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Car Crashes by City Workers Cost Taxpayers $180M in Payouts Last Year: Report

A record number of victims of crashes involving city employees in city-owned cars filed claims in fiscal year 2023 — and settlements with victims have jumped 23 percent, a new report shows.

File photo: Gersh Kuntzman|

Too many cars, too many crashes.

A record number of victims of crashes involving city employees in city-owned cars filed claims in fiscal year 2023 — and settlements with victims have jumped 23 percent, a new report shows.

According to City Comptroller Brad Lander’s annual “claims report,” claims against the city for reckless driving by its employees increased by 14 percent in fiscal year 2023, rising to 1,693 from the 1,480 claims filed in the previous fiscal year, which runs from July 1 through June 30.

The claims represent the highest number of motor vehicle claims against the city since fiscal year 2000, long before the Vision Zero era ushered in new levels of driver safety training for the city workforce.

Total motor vehicle settlements with victims rose to $173.7 million in the period of July 1, 2022 to June 30, 2023, up 23 percent from the $141.1 million paid out in the previous 12 months. Of all the $1.45-billion in claims, the types of claims break down this way:

Motor vehicle crash settlements remain a plurality of all city payouts.Chart: Comptroller's Office

The massive payout to victims of road violence involving city officials is especially egregious considering that personal injury claim settlements from motor vehicles are the costliest category of city settlements, even though the number of claims (1,693) is far lower than claims from police action (5,092), city transgressions at correction facilities (4,118) and sidewalk claims (2,350). The next-costliest city settlement category was civil rights claims, which cost the city $145.4 million and had 1,450 claims in the last fiscal year.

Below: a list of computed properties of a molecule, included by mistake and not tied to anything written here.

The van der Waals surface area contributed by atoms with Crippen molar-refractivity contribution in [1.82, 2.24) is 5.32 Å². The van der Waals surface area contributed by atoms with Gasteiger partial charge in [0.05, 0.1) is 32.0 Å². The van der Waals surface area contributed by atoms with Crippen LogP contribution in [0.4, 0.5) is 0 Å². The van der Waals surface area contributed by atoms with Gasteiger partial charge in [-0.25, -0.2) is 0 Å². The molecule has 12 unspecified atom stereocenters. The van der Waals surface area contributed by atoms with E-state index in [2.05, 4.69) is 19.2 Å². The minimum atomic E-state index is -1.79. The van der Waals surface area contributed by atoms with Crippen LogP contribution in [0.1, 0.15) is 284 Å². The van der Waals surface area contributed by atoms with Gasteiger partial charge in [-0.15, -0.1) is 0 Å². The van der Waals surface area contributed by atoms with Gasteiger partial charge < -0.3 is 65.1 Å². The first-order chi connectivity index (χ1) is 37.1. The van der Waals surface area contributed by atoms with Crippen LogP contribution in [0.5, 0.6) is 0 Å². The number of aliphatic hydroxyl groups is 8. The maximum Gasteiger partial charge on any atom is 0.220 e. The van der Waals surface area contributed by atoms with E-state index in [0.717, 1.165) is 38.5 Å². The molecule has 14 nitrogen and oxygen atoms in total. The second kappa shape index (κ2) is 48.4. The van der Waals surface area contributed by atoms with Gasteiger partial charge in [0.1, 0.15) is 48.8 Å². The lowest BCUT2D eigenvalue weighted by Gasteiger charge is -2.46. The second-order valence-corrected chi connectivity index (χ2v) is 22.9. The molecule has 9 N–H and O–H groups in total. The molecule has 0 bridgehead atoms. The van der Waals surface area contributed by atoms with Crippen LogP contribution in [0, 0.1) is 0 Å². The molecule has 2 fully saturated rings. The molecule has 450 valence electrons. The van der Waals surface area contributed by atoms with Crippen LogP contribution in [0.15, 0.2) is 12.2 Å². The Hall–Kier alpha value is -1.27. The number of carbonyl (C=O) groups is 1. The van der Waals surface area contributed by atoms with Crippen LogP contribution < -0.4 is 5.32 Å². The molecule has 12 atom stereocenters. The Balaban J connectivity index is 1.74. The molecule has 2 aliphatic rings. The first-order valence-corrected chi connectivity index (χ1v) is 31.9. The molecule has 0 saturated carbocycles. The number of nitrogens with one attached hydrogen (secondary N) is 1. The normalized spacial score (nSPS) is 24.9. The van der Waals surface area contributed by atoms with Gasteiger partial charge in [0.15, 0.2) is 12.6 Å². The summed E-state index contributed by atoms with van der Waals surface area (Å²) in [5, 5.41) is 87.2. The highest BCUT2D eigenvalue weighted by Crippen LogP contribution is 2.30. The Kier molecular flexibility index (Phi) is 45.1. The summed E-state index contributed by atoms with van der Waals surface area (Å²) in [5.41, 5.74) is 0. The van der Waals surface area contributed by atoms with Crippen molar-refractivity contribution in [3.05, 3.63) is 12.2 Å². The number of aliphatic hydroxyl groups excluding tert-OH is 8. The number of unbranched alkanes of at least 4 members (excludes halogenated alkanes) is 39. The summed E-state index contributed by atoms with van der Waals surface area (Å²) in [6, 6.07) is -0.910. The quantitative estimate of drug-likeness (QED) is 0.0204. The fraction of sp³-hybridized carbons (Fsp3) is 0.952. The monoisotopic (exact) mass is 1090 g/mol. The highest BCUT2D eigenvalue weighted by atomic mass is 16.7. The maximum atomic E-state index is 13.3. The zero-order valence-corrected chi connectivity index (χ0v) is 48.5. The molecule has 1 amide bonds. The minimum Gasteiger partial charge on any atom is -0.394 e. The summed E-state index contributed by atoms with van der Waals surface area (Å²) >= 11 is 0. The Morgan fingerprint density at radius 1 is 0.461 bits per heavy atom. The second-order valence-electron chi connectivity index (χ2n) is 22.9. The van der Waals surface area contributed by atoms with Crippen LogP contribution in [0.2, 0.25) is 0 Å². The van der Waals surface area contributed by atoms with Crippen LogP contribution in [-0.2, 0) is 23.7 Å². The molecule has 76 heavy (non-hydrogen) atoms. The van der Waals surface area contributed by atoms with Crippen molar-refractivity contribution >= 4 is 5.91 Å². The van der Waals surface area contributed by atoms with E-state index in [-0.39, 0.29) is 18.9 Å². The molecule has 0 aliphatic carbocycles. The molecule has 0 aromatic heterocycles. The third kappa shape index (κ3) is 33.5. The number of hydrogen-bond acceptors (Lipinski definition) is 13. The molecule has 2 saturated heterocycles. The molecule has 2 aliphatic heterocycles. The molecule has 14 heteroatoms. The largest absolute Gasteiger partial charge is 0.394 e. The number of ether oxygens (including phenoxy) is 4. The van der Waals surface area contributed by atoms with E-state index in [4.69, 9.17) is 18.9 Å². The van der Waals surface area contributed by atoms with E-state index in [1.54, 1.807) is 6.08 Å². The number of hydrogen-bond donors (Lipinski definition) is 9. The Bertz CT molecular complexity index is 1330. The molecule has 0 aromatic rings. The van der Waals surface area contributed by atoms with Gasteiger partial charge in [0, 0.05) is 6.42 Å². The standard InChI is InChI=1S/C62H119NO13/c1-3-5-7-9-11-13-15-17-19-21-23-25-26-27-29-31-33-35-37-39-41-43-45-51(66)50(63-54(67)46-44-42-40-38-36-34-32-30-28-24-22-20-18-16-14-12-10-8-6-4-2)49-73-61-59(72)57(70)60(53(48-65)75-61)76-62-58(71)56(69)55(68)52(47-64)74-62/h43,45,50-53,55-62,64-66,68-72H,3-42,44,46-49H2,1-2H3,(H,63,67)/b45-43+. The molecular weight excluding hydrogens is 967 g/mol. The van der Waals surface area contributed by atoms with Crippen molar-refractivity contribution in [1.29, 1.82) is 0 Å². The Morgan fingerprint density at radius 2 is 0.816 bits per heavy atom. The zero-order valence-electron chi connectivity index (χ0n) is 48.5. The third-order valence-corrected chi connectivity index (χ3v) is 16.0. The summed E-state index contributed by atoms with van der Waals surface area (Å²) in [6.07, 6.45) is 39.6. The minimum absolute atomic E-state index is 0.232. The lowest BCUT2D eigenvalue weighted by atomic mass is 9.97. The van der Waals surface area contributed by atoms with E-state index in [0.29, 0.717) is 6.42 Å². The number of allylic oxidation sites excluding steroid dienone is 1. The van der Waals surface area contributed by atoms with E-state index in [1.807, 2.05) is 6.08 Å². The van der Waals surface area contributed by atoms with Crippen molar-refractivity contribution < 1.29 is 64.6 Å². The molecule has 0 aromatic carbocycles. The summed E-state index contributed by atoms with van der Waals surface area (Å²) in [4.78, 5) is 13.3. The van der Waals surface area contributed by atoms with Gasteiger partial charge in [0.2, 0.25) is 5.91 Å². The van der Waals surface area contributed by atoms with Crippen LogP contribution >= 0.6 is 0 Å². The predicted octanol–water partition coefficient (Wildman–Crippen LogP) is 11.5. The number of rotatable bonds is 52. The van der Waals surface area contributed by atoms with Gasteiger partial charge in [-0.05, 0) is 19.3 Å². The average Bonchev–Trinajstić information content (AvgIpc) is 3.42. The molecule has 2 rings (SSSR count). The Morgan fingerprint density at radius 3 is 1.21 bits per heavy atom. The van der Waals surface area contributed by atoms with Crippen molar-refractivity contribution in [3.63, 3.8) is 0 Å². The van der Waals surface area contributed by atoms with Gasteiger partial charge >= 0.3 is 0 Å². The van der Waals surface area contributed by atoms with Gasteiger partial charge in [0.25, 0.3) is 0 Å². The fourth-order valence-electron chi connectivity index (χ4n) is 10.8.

All of the thousands of police action claims cost $93.1 million.

Lander’s auditors said they were concerned because of the “continued trend of increasing personal injury motor vehicle payouts since FY 2015,” citing a 158-percent increase in total personal injury motor vehicle claim payouts since FY 2015 when $67.4 million was paid out.

“FY 2023 is the seventh consecutive fiscal year in which personal injury motor vehicle claim settlements topped $100 million,” the report said.

Some agencies' workers cost the city more last than the year before, a negative trend as illustrated by the chart below, which shows that the Department of Sanitation, the Fire Department and the NYPD cause the most damage or injuries:

Green indicates a better year for city driving by agency; red indicates a worse year.Chart: Comptroller's Office

Lander has previously used the annual claims report as a chance to advocate for safer practices that would immediately save the city money in multi-million payouts. Last year’s report called for “implementing emerging fleet safety initiatives, reducing the number and size of vehicles in the City fleet, improving street design, and enhancing accountability for both City drivers and agencies.”

Many of those recommendations have indeed been implemented. And it’s telling that the agency that oversees Vision Zero is doing better on reducing crashes involving its employees. 

In FY 2023, the cost of motor vehicle settlements against DOT dropped to $6.1 million from $8.2 million in FY 2022, a 25-percent decrease. 

Lander has also called for the cost of settlements to be taken directly from a given agency’s budget, which he believes will incentivize the top brass to make safety a priority. That measure has not been implemented.

City Hall spokesperson Liz Garcia pointed out that claims against the city that are settled without a trial are handled ... by the city comptroller. And she added that Mayor Adams is "leading by example by holding city vehicles to the highest standards of safety."

"The Adams administration has made major strides to improve traffic safety among our city-owned and contracted vehicles, trucks, and school buses by increasing driver training requirements, piloting 360-degree cameras and safety cameras, and using innovative technology to limit speeding, among other nation-leading efforts."

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